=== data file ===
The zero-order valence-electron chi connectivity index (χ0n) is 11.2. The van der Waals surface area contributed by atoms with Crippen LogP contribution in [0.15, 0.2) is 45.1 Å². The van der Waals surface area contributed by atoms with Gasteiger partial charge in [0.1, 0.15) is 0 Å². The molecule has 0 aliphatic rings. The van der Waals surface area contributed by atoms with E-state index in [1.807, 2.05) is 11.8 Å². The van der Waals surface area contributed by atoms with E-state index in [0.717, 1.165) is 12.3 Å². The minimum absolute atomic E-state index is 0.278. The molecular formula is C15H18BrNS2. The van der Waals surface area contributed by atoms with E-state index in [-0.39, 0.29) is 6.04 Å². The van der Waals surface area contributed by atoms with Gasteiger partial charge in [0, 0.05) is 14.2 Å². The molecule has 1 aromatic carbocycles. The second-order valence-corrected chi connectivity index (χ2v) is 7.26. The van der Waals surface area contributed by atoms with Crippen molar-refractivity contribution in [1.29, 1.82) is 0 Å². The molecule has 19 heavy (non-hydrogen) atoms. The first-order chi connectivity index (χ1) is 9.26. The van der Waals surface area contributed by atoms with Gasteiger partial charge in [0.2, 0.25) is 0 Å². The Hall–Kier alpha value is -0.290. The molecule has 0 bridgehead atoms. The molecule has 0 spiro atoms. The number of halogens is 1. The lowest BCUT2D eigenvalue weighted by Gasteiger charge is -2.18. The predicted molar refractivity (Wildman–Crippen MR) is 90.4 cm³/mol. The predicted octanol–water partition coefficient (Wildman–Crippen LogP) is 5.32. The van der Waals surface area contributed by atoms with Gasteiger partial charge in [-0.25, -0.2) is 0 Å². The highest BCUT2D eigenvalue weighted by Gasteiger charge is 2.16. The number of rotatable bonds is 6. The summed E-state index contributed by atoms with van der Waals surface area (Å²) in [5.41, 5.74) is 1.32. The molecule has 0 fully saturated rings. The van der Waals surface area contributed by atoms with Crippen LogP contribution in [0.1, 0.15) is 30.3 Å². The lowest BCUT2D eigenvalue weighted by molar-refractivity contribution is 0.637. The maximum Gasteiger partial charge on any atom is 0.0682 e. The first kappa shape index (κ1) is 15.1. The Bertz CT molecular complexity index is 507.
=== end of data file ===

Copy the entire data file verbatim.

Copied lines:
The zero-order valence-electron chi connectivity index (χ0n) is 11.2. The van der Waals surface area contributed by atoms with Crippen LogP contribution in [0.15, 0.2) is 45.1 Å². The van der Waals surface area contributed by atoms with Gasteiger partial charge in [0.1, 0.15) is 0 Å². The molecule has 0 aliphatic rings. The van der Waals surface area contributed by atoms with E-state index in [1.807, 2.05) is 11.8 Å². The van der Waals surface area contributed by atoms with E-state index in [0.717, 1.165) is 12.3 Å². The minimum absolute atomic E-state index is 0.278. The molecular formula is C15H18BrNS2. The van der Waals surface area contributed by atoms with E-state index in [-0.39, 0.29) is 6.04 Å². The van der Waals surface area contributed by atoms with Gasteiger partial charge in [0, 0.05) is 14.2 Å². The molecule has 1 aromatic carbocycles. The second-order valence-corrected chi connectivity index (χ2v) is 7.26. The van der Waals surface area contributed by atoms with Crippen molar-refractivity contribution in [1.29, 1.82) is 0 Å². The molecule has 19 heavy (non-hydrogen) atoms. The first-order chi connectivity index (χ1) is 9.26. The van der Waals surface area contributed by atoms with Gasteiger partial charge in [0.2, 0.25) is 0 Å². The Hall–Kier alpha value is -0.290. The molecule has 0 bridgehead atoms. The molecule has 0 spiro atoms. The number of halogens is 1. The lowest BCUT2D eigenvalue weighted by Gasteiger charge is -2.18. The predicted molar refractivity (Wildman–Crippen MR) is 90.4 cm³/mol. The predicted octanol–water partition coefficient (Wildman–Crippen LogP) is 5.32. The van der Waals surface area contributed by atoms with Gasteiger partial charge in [-0.25, -0.2) is 0 Å². The highest BCUT2D eigenvalue weighted by Gasteiger charge is 2.16. The number of rotatable bonds is 6. The summed E-state index contributed by atoms with van der Waals surface area (Å²) in [5.41, 5.74) is 1.32. The molecule has 0 fully saturated rings. The van der Waals surface area contributed by atoms with Crippen LogP contribution in [0.1, 0.15) is 30.3 Å². The lowest BCUT2D eigenvalue weighted by molar-refractivity contribution is 0.637. The maximum Gasteiger partial charge on any atom is 0.0682 e. The first kappa shape index (κ1) is 15.1. The Bertz CT molecular complexity index is 507.